GPS golf equipment has sky-rocketed over the last couple of years. Equipment prices have been driven down by making the technology more accessible, but the equipment can still be expensive with most of it costing around $200. A lot of these systems require subscription services as well, which increases the overall price. But what if a golfer could use their iPhone as a golf GPS. Fortunately for these golfers, there are several apps that provide this functionality. Today I want to talk about my favorite golf GPS app, Golfshot: Golf GPS.
Some golfers might feel that using a GPS might interfere with the old charm of the game of golf, but I think most can appreciate the benefit of using a GPS system. It can help amateur golfers play their best golf by providing accurate distances for each shot. Not only will this help them improve their game, it can also help keep the round moving at reasonable pace. A golf GPS helps take the guesswork out of the game, which translates to more confident shots and hopefully more fun.
Golfshot: Golf GPS provides more functionality than just a GPS. The app also includes the ability to track scorecards for up to four players, statistics (such as % of fairways hit), shot tracking, ability to enter notes and pictures from holes, and overall statistic tracking from previous rounds. The app also has a battery save feature which helps keep the battery in check, although it is a wise idea to head to the course with a freshly charged iPhone.
When first opening the app and signing up for a Golfshot account, the app will download golf courses that are synced through the GolfShot system. Once all of the updated courses have been downloaded, the app will load the courses closest to you. Just select the course you are going to play and enter up to three other players to keep their scores as well.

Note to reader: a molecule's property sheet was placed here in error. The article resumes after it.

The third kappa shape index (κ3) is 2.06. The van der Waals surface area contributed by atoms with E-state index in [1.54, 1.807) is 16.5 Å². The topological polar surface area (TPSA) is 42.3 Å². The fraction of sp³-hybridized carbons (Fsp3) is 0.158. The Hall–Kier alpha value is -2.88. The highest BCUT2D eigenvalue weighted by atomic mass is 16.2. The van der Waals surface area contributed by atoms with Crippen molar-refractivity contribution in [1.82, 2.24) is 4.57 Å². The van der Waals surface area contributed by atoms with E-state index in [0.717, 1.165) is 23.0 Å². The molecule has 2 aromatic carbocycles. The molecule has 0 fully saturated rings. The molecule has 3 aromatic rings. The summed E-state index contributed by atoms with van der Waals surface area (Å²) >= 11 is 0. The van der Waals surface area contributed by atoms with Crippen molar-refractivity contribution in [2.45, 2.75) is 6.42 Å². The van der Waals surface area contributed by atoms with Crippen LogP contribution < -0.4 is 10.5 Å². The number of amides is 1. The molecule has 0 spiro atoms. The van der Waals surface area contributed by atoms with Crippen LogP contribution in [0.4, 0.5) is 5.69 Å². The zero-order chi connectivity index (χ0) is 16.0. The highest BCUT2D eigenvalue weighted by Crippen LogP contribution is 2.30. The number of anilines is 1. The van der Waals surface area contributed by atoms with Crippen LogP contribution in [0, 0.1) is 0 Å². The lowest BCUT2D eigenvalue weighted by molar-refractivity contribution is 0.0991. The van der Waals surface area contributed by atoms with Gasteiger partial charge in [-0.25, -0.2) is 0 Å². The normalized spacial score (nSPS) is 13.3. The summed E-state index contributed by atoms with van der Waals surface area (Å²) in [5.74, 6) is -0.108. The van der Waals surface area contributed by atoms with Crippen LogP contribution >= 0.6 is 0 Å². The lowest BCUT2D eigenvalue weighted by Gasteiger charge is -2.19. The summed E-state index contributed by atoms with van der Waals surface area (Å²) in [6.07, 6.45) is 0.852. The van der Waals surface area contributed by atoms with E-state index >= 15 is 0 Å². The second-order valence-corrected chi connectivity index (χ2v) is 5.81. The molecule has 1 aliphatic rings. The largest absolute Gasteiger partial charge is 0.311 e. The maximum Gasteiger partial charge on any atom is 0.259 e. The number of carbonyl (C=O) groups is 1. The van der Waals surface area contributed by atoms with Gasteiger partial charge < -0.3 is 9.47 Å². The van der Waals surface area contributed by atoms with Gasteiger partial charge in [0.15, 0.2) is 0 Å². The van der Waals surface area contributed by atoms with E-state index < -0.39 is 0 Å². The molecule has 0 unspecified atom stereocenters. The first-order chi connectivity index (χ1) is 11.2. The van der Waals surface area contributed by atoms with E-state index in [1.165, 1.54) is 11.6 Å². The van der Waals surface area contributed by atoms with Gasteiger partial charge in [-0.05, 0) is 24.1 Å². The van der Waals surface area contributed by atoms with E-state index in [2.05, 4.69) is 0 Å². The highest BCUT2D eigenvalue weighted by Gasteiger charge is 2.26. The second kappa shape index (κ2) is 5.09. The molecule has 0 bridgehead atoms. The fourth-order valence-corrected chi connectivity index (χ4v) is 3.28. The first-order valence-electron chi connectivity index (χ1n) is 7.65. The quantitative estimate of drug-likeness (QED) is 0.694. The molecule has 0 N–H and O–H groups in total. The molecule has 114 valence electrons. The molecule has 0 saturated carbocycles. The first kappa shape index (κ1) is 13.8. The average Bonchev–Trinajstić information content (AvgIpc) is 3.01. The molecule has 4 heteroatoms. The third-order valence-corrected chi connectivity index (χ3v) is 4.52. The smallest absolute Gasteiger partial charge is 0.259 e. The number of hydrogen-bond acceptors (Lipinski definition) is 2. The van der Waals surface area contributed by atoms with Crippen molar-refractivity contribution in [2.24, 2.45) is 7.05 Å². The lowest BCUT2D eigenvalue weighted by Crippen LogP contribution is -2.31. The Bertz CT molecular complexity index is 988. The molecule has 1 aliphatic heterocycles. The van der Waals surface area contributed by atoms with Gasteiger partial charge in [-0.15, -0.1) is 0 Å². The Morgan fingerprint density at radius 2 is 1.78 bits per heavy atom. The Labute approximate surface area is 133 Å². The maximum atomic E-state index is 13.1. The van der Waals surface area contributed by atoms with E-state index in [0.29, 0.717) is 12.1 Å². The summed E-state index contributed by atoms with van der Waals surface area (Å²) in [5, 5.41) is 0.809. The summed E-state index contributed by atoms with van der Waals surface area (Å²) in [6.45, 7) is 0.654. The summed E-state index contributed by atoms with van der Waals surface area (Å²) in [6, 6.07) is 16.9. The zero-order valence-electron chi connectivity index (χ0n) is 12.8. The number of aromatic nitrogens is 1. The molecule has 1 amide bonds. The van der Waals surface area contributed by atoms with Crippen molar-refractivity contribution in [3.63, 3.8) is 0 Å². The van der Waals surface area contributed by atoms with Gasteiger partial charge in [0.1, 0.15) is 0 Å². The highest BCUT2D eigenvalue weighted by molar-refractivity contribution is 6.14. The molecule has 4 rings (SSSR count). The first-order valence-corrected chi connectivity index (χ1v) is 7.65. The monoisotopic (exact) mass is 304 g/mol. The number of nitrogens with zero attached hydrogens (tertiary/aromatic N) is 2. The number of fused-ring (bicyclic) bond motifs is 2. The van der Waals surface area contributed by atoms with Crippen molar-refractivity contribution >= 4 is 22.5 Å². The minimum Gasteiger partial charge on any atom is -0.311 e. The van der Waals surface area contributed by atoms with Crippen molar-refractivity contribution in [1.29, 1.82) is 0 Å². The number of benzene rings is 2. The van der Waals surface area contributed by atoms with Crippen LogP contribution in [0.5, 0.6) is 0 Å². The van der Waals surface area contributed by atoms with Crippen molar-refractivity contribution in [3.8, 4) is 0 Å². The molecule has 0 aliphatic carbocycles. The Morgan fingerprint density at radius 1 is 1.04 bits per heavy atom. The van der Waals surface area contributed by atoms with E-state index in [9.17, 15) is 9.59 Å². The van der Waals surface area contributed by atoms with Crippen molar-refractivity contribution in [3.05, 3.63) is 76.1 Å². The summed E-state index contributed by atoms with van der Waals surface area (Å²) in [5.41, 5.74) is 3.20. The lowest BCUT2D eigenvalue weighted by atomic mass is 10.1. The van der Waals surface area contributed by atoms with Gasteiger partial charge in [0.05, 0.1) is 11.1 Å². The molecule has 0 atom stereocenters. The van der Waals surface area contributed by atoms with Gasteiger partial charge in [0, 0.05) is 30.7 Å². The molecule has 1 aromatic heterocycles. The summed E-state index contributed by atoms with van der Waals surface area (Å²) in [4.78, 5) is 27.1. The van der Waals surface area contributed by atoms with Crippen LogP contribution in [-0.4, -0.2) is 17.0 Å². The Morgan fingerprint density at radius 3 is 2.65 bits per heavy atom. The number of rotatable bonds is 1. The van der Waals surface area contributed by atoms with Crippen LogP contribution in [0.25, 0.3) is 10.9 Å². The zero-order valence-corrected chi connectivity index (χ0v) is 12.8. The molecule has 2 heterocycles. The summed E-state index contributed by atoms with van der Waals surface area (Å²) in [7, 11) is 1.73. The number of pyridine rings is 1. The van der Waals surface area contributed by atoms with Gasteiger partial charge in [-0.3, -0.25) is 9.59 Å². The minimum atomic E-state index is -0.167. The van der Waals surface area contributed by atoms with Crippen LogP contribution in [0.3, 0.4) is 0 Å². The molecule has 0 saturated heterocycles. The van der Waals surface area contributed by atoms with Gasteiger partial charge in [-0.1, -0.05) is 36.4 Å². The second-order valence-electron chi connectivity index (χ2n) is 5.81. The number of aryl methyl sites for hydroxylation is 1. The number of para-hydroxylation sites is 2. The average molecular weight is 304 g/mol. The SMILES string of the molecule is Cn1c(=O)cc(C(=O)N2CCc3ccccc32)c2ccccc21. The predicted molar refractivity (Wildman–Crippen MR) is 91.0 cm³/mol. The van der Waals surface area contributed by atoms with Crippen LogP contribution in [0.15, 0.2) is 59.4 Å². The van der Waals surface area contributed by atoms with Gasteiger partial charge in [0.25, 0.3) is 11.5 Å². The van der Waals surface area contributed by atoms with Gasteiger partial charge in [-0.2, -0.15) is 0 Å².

When first downloading all of the course data, make sure you are on a Wi-Fi connection and plugged into a power source. Otherwise, you might see your battery start dropping off pretty quickly.
The biggest feature of the app is the GPS. The GPS feature in Golfshot: Golf GPS allows users to obtain distances to hazards, greens and also pre-entered club layup data. When first teeing off on a hole the distance provided will show an increasing grid of distance items until the green distance is registered. These are presented with a front edge, center and back edge distance.
A great feature is the shot tracking. Using the GPS, the app will track the distance of any shot while on the course. To activate this feature, press the golf ball next to the center of the green distance measurement. This will reveal a menu for shot tracking, image capture, notes, scorecard and access to club averages. Pressing Done when arriving at your ball will save the distance. Just considering the GPS features of the app alone make it worth the price of the admission.
It should be noted that the GPS is working very hard to give accurate and timely data. With the GPS being active for an extended period of time it will use up a considerable amount of battery life. While viewing distances, there is an option to turn on a screensaver to save your battery. This keeps the GPS active, but in a reduced power state so it will quickly update distances when clearing the screensaver. I have been using this app for over two years and on average you will see the app use 40%–60% of the battery. A lot of factors are included in that estimate, such as GPS signal and length of round, but users should expect around a 50% drain on the battery.